Quotes by George Santayana

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The young man who has not wept is a savage, and the old man who will not laugh is a fool.

There is no cure for birth and death save to enjoy the interval. The dark background which death supplies brings out the tender colors of life in all their purity.
Wisdom comes by disillusionment.
History is always written wrong, and so always needs to be rewritten.
Our dignity is not in what we do, but what we understand.
Those who cannot remember the past are condemned to repeat it.
Knowledge of what is possible is the beginning of happiness.
Habit is stronger than reason.
Fun is a good thing but only when it spoils nothing better.
The lover knows much more about absolute good and universal beauty than any logician or theologian, unless the latter, too, be lovers in disguise.
If pain could have cured us we should long ago have been saved.
Intolerance is a form of egotism, and to condemn egotism intolerantly is to share it.
Friendship is almost always the union of a part of one mind with the part of another; people are friends in spots.
Advertising is the modern substitute for argument; its function is to make the worse appear the better.
It takes patience to appreciate domestic bliss; volatile spirits prefer unhappiness.
When men and women agree, it is only in their conclusions; their reasons are always different.
Fanaticism consists in redoubling your efforts when you have forgotten your aim.
Chaos is a name for any order that produces confusion in our minds.
It is a great advantage for a system of philosophy to be substantially true.
Music is essentially useless, as life is.
Nonsense is good only because common sense is so limited.
A man's feet must be planted in his country, but his eyes should survey the world.
Almost every wise saying has an opposite one, no less wise, to balance it.
By nature's kindly disposition most questions which it is beyond a man's power to answer do not occur to him at all.
It is easier to make a saint out of a libertine than out of a prig.
The Difficult is that which can be done immediately; the Impossible that which takes a little longer.
A man is morally free when, in full possession of his living humanity, he judges the world, and judges other men, with uncompromising sincerity.
The family is one of nature's masterpieces.
The great difficulty in education is to get experience out of ideas.
Perhaps the only true dignity of man is his capacity to despise himself.
Character is the basis of happiness and happiness the sanction of character.
The little word is has its tragedies: it marries and identifies different things with the greatest innocence; and yet no two are ever identical, and if therein lies the charm of wedding them and calling them one, therein too lies the danger.
All thought is naught but a footnote to Plato.
The theatre, for all its artifices, depicts life in a sense more truly than history, because the medium has a kindred movement to that of real life, though an artificial setting and form.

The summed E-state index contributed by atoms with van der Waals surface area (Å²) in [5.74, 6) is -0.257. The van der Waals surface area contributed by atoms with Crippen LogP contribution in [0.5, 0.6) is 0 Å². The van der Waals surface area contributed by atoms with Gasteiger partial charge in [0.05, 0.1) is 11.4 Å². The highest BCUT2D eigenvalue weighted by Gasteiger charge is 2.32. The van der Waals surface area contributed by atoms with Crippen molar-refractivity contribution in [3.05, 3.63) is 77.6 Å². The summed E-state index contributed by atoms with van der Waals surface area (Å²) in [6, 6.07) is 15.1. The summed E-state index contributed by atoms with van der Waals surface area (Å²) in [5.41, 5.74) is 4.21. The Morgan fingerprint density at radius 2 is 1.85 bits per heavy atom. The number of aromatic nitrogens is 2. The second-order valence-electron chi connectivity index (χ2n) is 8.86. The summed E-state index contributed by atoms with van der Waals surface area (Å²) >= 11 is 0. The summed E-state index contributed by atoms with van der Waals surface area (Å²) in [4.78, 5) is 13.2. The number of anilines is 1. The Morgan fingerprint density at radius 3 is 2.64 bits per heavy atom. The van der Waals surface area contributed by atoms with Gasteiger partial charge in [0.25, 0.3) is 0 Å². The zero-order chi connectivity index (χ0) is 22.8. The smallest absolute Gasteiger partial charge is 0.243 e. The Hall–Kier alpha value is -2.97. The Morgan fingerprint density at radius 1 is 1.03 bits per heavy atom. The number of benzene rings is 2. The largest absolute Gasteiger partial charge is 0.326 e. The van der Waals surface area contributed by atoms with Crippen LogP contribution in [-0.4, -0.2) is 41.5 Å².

Life is not a spectacle or a feast; it is a predicament.
Parents lend children their experience and a vicarious memory; children endow their parents with a vicarious immortality.
Sanity is a madness put to good uses; waking life is a dream controlled.
Society is like the air, necessary to breathe but insufficient to live on.
The universe, as far as we can observe it, is a wonderful and immense engine.
Oaths are the fossils of piety.
There is nothing sweeter than to be sympathized with.
Knowledge is recognition of something absent; it is a salutation, not an embrace.
The more rational an institution is the less it suffers by making concessions to others.
There is nothing to which men, while they have food and drink, cannot reconcile themselves.
The human mind is not rich enough to drive many horses abreast and wants one general scheme, under which it strives to bring everything.
That fear first created the gods is perhaps as true as anything so brief could be on so great a subject.
Fashion is something barbarous, for it produces innovation without reason and imitation without benefit.
The highest form of vanity is love of fame.
Emotion is primarily about nothing and much of it remains about nothing to the end.
The diseases which destroy a man are no less natural than the instincts which preserve him.
The primary use of conversation is to satisfy the impulse to talk.
America is a young country with an old mentality.
To knock a thing down, especially if it is cocked at an arrogant angle, is a deep delight to the blood.
To be brief is almost a condition of being inspired.
A conception not reducible to the small change of daily experience is like a currency not exchangeable for articles of consumption; it is not a symbol, but a fraud.
The aim of life is some way of living, as flexible and gentle as human nature; so that ambition may stoop to kindness, and philosophy to condor and humor. Neither prosperity nor empire nor heaven can be worth winning at the price of a virulent temper, bloody hands, an anguished spirit, and a vain hatred of the rest of the world.
Nothing can be meaner than the anxiety to live on, to live on anyhow and in any shape; a spirit with any honor is not willing to live except in its own way, and a spirit with any wisdom is not over-eager to live at all.